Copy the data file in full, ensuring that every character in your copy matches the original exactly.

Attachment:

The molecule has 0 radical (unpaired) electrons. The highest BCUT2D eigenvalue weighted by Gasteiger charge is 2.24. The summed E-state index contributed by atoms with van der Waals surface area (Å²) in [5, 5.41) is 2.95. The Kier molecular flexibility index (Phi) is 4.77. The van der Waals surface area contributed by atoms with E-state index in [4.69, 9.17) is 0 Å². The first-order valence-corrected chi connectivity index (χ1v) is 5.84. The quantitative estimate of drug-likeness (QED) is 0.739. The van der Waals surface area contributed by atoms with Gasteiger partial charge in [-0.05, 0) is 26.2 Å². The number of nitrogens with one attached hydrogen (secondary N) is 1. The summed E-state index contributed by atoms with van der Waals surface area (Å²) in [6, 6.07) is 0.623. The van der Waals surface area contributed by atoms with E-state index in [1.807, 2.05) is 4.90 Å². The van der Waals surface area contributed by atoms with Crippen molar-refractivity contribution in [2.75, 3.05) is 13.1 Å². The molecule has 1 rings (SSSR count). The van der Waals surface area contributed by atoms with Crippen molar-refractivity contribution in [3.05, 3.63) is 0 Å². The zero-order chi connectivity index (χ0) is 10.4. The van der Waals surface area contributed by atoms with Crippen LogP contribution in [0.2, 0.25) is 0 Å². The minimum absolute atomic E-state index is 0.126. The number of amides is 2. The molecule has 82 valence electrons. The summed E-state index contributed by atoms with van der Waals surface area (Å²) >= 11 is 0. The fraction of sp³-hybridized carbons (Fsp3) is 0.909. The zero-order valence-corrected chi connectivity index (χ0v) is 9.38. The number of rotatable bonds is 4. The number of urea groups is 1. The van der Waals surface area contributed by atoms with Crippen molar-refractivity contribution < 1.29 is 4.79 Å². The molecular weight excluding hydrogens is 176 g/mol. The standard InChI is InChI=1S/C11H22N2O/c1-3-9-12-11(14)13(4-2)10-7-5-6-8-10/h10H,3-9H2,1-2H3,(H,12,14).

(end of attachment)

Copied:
The molecule has 0 radical (unpaired) electrons. The highest BCUT2D eigenvalue weighted by Gasteiger charge is 2.24. The summed E-state index contributed by atoms with van der Waals surface area (Å²) in [5, 5.41) is 2.95. The Kier molecular flexibility index (Phi) is 4.77. The van der Waals surface area contributed by atoms with E-state index in [4.69, 9.17) is 0 Å². The first-order valence-corrected chi connectivity index (χ1v) is 5.84. The quantitative estimate of drug-likeness (QED) is 0.739. The van der Waals surface area contributed by atoms with Gasteiger partial charge in [-0.05, 0) is 26.2 Å². The number of nitrogens with one attached hydrogen (secondary N) is 1. The summed E-state index contributed by atoms with van der Waals surface area (Å²) in [6, 6.07) is 0.623. The van der Waals surface area contributed by atoms with E-state index in [1.807, 2.05) is 4.90 Å². The van der Waals surface area contributed by atoms with Crippen molar-refractivity contribution in [2.75, 3.05) is 13.1 Å². The molecule has 1 rings (SSSR count). The van der Waals surface area contributed by atoms with Crippen molar-refractivity contribution in [3.05, 3.63) is 0 Å². The zero-order chi connectivity index (χ0) is 10.4. The van der Waals surface area contributed by atoms with Crippen LogP contribution in [0.2, 0.25) is 0 Å². The minimum absolute atomic E-state index is 0.126. The number of amides is 2. The molecule has 82 valence electrons. The summed E-state index contributed by atoms with van der Waals surface area (Å²) >= 11 is 0. The fraction of sp³-hybridized carbons (Fsp3) is 0.909. The zero-order valence-corrected chi connectivity index (χ0v) is 9.38. The number of rotatable bonds is 4. The number of urea groups is 1. The van der Waals surface area contributed by atoms with Crippen molar-refractivity contribution < 1.29 is 4.79 Å². The molecular weight excluding hydrogens is 176 g/mol. The standard InChI is InChI=1S/C11H22N2O/c1-3-9-12-11(14)13(4-2)10-7-5-6-8-10/h10H,3-9H2,1-2H3,(H,12,14).